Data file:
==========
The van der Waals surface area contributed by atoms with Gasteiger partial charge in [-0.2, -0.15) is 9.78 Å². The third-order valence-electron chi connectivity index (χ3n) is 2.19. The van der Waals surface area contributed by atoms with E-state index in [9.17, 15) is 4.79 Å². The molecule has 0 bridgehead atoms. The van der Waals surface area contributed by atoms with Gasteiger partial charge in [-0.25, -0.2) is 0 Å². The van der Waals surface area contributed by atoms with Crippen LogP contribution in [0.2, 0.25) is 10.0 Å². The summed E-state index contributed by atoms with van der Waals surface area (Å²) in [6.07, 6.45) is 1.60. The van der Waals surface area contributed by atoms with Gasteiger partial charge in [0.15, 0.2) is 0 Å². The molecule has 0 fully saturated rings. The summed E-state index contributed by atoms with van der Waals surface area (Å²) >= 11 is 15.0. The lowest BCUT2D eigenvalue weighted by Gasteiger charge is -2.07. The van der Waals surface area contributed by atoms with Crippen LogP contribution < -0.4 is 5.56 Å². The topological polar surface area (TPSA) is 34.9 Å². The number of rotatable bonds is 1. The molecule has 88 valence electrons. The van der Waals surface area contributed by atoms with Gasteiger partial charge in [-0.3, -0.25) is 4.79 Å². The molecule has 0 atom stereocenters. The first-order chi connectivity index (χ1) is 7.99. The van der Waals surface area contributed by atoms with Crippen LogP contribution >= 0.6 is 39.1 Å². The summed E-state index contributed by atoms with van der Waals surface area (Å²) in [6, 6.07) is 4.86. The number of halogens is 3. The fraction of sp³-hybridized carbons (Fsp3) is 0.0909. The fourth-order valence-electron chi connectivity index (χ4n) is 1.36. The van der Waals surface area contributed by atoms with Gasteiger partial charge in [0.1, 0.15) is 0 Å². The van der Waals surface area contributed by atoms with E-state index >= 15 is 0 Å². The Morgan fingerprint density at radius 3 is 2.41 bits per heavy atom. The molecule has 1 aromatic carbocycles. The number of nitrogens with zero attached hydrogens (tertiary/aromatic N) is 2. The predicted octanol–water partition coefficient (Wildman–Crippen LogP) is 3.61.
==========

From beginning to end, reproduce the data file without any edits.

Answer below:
The van der Waals surface area contributed by atoms with Gasteiger partial charge in [-0.2, -0.15) is 9.78 Å². The third-order valence-electron chi connectivity index (χ3n) is 2.19. The van der Waals surface area contributed by atoms with E-state index in [9.17, 15) is 4.79 Å². The molecule has 0 bridgehead atoms. The van der Waals surface area contributed by atoms with Gasteiger partial charge in [-0.25, -0.2) is 0 Å². The van der Waals surface area contributed by atoms with Crippen LogP contribution in [0.2, 0.25) is 10.0 Å². The summed E-state index contributed by atoms with van der Waals surface area (Å²) in [6.07, 6.45) is 1.60. The van der Waals surface area contributed by atoms with Gasteiger partial charge in [0.15, 0.2) is 0 Å². The molecule has 0 fully saturated rings. The summed E-state index contributed by atoms with van der Waals surface area (Å²) >= 11 is 15.0. The lowest BCUT2D eigenvalue weighted by Gasteiger charge is -2.07. The van der Waals surface area contributed by atoms with Crippen LogP contribution < -0.4 is 5.56 Å². The topological polar surface area (TPSA) is 34.9 Å². The number of rotatable bonds is 1. The molecule has 88 valence electrons. The van der Waals surface area contributed by atoms with Gasteiger partial charge in [-0.3, -0.25) is 4.79 Å². The molecule has 0 atom stereocenters. The first-order chi connectivity index (χ1) is 7.99. The van der Waals surface area contributed by atoms with Crippen LogP contribution >= 0.6 is 39.1 Å². The summed E-state index contributed by atoms with van der Waals surface area (Å²) in [6, 6.07) is 4.86. The number of halogens is 3. The fraction of sp³-hybridized carbons (Fsp3) is 0.0909. The fourth-order valence-electron chi connectivity index (χ4n) is 1.36. The van der Waals surface area contributed by atoms with Gasteiger partial charge in [0.1, 0.15) is 0 Å². The van der Waals surface area contributed by atoms with E-state index >= 15 is 0 Å². The Morgan fingerprint density at radius 3 is 2.41 bits per heavy atom. The molecule has 1 aromatic carbocycles. The number of nitrogens with zero attached hydrogens (tertiary/aromatic N) is 2. The predicted octanol–water partition coefficient (Wildman–Crippen LogP) is 3.61.